Fear over persisting world inflationary pressures
The prospects for the 2008-09 agricultural season commencing on July 1 are being carefully assessed in government, the Planning Commission, industry and farm circles. There is anxiety to know whether the uptrend in output of food and cash crops witnessed in the previous three seasons will be sustained.
A further improvement in food and cash crop yields is considered imperative as prices of agricultural products and crude oil are soaring in world markets and the Indian economy has to be insulated to the extent feasible from external inflationary pressures. The all time record of 227.3 million tonnes for foodgrains in 2007-08 has enabled the Agriculture Ministry to procure large quantities of wheat and rice through the Food Corporation and State agencies. This has enabled significant additions to buffer stocks after providing for a larger offtake through the public distribution system and under the various programmes of the Central and State governments.
The monsoon for the kharif season arrived a little later than usual in Kerala. But it has become active in other parts, with copious rainfall received in the North East and North India with the exception of some portion of Rajasthan, two weeks earlier than scheduled. The weather experts forecast a normal monsoon for the whole season. While it is too early for a reliable assessment, estimates of the total output for the whole year vary in wide limits from 228 million tonnes to 235 million tonnes.
If these estimates are realised, procurement of fine cereals can be easily 50 million tonnes and moderate imports of edible oils and pulses. Cotton exports can be sizable though textile circles complain that their interests are not safeguarded and that even efficient units are unable to secure reasonable profit margins. However, the weakening rupee will push up the cost of imports of edible oils and pulses as also crude oil and petroleum products in deficit.
Against this background, it will be reasonable to expect that open market prices will tend downward and the inflation curve can flatten and even come down from the 13-year high of 11.05 per cent touched during the week ended June 7. The jump under this head by 2.30 percentage point was due mainly to hike in the administered prices for petro products and other uncontrolled items.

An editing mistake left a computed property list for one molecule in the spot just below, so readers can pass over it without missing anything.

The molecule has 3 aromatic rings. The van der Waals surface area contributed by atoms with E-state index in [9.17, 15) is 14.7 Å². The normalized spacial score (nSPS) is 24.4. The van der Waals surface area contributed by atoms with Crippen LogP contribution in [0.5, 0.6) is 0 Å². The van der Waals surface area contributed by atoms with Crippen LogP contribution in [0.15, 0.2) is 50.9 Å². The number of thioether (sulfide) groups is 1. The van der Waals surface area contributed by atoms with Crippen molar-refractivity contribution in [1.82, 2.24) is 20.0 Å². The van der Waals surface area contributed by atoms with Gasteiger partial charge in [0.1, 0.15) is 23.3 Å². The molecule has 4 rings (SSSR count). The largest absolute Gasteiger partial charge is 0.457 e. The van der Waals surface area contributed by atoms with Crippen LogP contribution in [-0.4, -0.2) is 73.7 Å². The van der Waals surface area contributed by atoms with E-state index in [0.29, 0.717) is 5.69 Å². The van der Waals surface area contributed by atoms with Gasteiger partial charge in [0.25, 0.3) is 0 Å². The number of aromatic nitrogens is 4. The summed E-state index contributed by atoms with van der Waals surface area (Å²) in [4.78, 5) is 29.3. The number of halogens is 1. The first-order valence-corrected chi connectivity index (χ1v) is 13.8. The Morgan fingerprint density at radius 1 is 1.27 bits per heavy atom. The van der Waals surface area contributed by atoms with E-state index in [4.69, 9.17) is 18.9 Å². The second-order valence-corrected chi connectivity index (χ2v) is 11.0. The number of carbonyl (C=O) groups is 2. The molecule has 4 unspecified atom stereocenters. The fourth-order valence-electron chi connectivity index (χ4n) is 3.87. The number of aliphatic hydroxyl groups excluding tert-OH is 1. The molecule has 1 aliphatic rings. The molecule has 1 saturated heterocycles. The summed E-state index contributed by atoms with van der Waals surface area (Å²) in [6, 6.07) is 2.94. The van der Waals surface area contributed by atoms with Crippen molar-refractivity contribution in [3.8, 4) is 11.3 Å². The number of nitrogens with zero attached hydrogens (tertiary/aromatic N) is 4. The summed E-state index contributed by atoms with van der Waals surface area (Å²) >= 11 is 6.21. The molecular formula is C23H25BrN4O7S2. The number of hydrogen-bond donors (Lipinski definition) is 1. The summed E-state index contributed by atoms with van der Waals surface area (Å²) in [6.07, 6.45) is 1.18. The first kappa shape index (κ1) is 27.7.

But the rise of more than two percentage points has shocked business circles. It is feared that persisting world inflationary pressures will pose new challenges for the UPA government. The Finance Ministry and the monetary authorities are confused after the latest developments. The adjustments in excise and import duties by Finance Minister P Chidambaram and cut in sales tax rates on petro products by several States have not had the desired impact as the rupee depreciation has had a queering effect.
Cash crunch likely
The monetary authorities on their part have been trying to minimise the hardships from rising inflation with a hike in cash reserve ratio on two occasions and increase in the reverse repo rate by 25 basis points to 8 per cent. The latter increase could very well have pushed up deposit and lending rates of many banks. But in view of the sluggish growth in fresh credit and the depressing performance of industry, the State Bank of India and other major banks are wary about raising the rates. It is felt that the impact of the higher repo rate will be absorbed and existing levels maintained.
However, a cash crunch is feared during the busy season as the impact of the loan waiver scheme will be serious if the Finance Ministry does not provide equitable additional liquidity to the banks concerned.
RBI can help
The monetary authorities should therefore keep a watch on the developments and prevent a squeeze developing in the money market early next year. In any event, a liberal approach will have to be adopted by the Finance Ministry as well as the Reserve Bank as industrial output has not been rising at the desired rate.
While it may become necessary to augment bank funds with the desired adjustment in cash reserve ratio later, it is baffling why the UPA government has not adopted measures for reducing the deficits in essential commodities and helping the sugar industry in respect of utilisation of by-products. The Agriculture Ministry has been dragging its feet and the importance of ethanol for the country’s energy security has not been fully recognised.
The growth process also can be sustained by providing the required additional working capital of the petro and fertilizer sectors and other industries like steel, cement, chemicals and pharmaceutical, which have been affected by escalating costs.
The foregoing clearly emphasises the importance of adopting an integrated approach by the authorities concerned for raising the export potential and moderating imports of products not available locally in the required volume.